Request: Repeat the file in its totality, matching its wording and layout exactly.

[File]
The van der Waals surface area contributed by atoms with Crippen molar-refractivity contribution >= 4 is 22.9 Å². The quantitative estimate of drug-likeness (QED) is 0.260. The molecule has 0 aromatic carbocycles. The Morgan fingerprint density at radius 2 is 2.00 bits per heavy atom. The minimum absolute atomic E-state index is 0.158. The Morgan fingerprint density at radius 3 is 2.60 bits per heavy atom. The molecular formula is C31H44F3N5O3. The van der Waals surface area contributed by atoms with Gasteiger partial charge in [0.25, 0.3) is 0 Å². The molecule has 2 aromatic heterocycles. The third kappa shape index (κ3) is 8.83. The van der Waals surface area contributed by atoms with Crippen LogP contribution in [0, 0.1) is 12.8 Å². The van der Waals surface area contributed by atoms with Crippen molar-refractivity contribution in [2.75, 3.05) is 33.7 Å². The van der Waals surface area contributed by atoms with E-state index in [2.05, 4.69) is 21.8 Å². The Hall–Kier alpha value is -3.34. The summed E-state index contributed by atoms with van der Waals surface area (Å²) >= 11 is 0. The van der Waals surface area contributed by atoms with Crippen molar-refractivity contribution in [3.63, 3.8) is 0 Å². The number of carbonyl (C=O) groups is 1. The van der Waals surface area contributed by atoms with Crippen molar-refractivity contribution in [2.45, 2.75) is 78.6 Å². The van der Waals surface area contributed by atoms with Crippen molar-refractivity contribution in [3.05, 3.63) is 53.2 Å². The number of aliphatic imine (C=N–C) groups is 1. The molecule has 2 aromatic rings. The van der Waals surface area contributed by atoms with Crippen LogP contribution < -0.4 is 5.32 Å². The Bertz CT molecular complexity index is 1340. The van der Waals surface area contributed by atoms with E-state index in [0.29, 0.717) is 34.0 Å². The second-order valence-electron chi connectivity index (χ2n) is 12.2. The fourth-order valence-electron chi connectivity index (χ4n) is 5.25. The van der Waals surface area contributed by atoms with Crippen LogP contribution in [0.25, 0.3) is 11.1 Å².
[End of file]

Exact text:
The van der Waals surface area contributed by atoms with Crippen molar-refractivity contribution >= 4 is 22.9 Å². The quantitative estimate of drug-likeness (QED) is 0.260. The molecule has 0 aromatic carbocycles. The Morgan fingerprint density at radius 2 is 2.00 bits per heavy atom. The minimum absolute atomic E-state index is 0.158. The Morgan fingerprint density at radius 3 is 2.60 bits per heavy atom. The molecular formula is C31H44F3N5O3. The van der Waals surface area contributed by atoms with Gasteiger partial charge in [0.25, 0.3) is 0 Å². The molecule has 2 aromatic heterocycles. The third kappa shape index (κ3) is 8.83. The van der Waals surface area contributed by atoms with Crippen LogP contribution in [0, 0.1) is 12.8 Å². The van der Waals surface area contributed by atoms with Crippen molar-refractivity contribution in [2.75, 3.05) is 33.7 Å². The van der Waals surface area contributed by atoms with E-state index in [2.05, 4.69) is 21.8 Å². The Hall–Kier alpha value is -3.34. The summed E-state index contributed by atoms with van der Waals surface area (Å²) >= 11 is 0. The van der Waals surface area contributed by atoms with Crippen molar-refractivity contribution in [3.63, 3.8) is 0 Å². The number of carbonyl (C=O) groups is 1. The van der Waals surface area contributed by atoms with Crippen molar-refractivity contribution in [2.45, 2.75) is 78.6 Å². The van der Waals surface area contributed by atoms with Crippen molar-refractivity contribution in [3.05, 3.63) is 53.2 Å². The number of aliphatic imine (C=N–C) groups is 1. The molecule has 2 aromatic rings. The van der Waals surface area contributed by atoms with Crippen LogP contribution < -0.4 is 5.32 Å². The Bertz CT molecular complexity index is 1340. The van der Waals surface area contributed by atoms with E-state index in [0.29, 0.717) is 34.0 Å². The second-order valence-electron chi connectivity index (χ2n) is 12.2. The fourth-order valence-electron chi connectivity index (χ4n) is 5.25. The van der Waals surface area contributed by atoms with Crippen LogP contribution in [0.25, 0.3) is 11.1 Å².